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Into Eternity: A Film for the Future (2010)

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1:53 | Trailer
A documentary on the safety of nuclear storage.

Director:

Michael Madsen
2 wins & 6 nominations. See more awards »

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Cast

Credited cast:
Carl Reinhold Bråkenhjelm Carl Reinhold Bråkenhjelm
Mikael Jensen Mikael Jensen
Berit Lundqvist Berit Lundqvist
Michael Madsen Michael Madsen ... Himself
Wendla Paile Wendla Paile
Esko Roukola Esko Roukola
Sami Savonrinne Sami Savonrinne
Timo Seppälä Timo Seppälä
Juhani Vira Juhani Vira
Peter Wikberg Peter Wikberg
Timo Äikäs Timo Äikäs ... Himself
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Storyline

The subject of "Into Eternity" is Onkalo, the Finnish government's attempt to solve its nuclear waste problem by carving a vast, 4km-deep bunker out of solid rock to bury it in for at least the next 100,000 years. However, the film's focus is bigger. Instead of looking for cover-ups and conspiracies at the site, Madsen uses the existence of Onkalo to create a hauntingly beautiful meditation on the mortality of our civilization, asking the question: what do we say about ourselves when we create something that will outlast everything we understand? That may be the last thing that remains of our society? Written by Ulf Kjell Gür

Plot Summary | Plot Synopsis

Taglines:

This hiding place should never be disturbed. See more »

Genres:

Documentary

Certificate:

See all certifications »
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Details

Country:

Denmark | Finland | Sweden | Italy

Language:

English | Swedish | Finnish

Release Date:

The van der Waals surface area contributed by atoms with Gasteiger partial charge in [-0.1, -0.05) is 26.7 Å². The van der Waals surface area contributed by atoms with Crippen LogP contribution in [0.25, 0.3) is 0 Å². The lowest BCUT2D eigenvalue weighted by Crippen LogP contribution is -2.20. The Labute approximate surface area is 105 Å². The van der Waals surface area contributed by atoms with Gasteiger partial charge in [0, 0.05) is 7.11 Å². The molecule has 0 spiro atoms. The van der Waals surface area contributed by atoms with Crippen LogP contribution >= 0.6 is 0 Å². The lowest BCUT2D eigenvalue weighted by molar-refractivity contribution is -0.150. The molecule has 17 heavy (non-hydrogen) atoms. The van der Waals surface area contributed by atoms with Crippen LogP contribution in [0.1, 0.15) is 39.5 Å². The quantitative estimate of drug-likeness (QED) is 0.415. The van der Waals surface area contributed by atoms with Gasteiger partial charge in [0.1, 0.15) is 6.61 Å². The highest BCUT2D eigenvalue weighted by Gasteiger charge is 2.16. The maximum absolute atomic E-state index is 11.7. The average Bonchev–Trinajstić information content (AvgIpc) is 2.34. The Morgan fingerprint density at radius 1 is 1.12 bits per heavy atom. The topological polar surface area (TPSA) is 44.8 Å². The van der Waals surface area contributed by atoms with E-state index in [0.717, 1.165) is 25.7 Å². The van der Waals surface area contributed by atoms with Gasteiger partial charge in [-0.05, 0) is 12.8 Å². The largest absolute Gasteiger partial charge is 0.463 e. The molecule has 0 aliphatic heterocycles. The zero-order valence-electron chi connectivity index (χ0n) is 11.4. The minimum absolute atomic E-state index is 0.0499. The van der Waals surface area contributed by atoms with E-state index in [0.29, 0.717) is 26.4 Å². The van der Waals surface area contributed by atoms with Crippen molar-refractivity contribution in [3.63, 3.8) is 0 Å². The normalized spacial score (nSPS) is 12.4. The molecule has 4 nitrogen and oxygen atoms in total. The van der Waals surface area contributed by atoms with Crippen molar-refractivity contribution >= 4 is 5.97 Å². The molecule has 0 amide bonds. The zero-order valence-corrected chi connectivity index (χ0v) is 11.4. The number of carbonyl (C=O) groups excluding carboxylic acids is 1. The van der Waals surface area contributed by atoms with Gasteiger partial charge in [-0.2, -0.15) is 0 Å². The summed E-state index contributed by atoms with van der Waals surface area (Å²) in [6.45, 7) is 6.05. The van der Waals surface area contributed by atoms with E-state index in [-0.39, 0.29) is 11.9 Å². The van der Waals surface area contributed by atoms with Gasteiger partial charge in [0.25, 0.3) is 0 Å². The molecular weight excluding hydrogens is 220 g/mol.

6 January 2010 (Denmark) See more »

Also Known As:

Az örökkévalóságig See more »

Filming Locations:

Finland See more »

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Box Office

Budget:

€668,952 (estimated)

Opening Weekend USA:

$3,530, 6 February 2011, Limited Release

Gross USA:

$55,167, 14 August 2011
See more on IMDbPro »

Company Credits

Show more on IMDbPro »

Technical Specs

Runtime:

Color:

Color

Aspect Ratio:

1.78 : 1
See full technical specs »
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Did You Know?

Quotes

Berit Lundqvist: If you want to take the people of China and India to the same level as the western countries in the next 20 years you'd have to start three new nuclear reactors every day.
See more »

Soundtracks

Valse Triste Op. 44, No. 1
Written by Jean Sibelius
Performed by Goteborg Symphony Orchestra and Neeme Järvi
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User Reviews

 
A futuristic fable of mega-proportions
23 January 2011 | by olivia-113See all my reviews

A white and eerie endless tunnel blasted out of the rock leads us in to the sinister yet strangely lyrical world of nuclear waste storage. The frozen trees of Finland lead us along icy tracks to something which must be beautiful, but no, it is the wicked giant who lives below the earth. We must never ever disturb him. Michael Madsen has produced and presents this film for the future with great love and concern for his fellow humans and the planet. Striking a match from within the dark and deep tunnel, a permanent tomb for nuclear waste, his face partially lit by the diminishing flame, Madsen speaks like a prophet/poet as he addresses the future and explains the dangers of disturbing this alchemical product entombed beneath the rock. He interviews the Finnish and Swedish scientists of the Onkalo project whose job it is to lock this stuff away and their philosophical dilemma about its whereabouts. Should we leave a marker warning DANGER KEEP OUT or should the site be unmarked and forgotten in the hope that it will truly never be disturbed. In this case never means, 100,000 years. Filmed across a large shiny desk with harsh lighting these poor men look anguished and disturbed by their responsibilities, almost to the point of nervous collapse. The footage of clear icicle-like rods containing the waste being lowered into shafts and water pools is like watching a ballet performed by gigantic molecules operated by an invisible hand. Everyone should see this film. It is a disturbing testament to our brightly lit lives which we continue to take for granted at our and the planet's peril.


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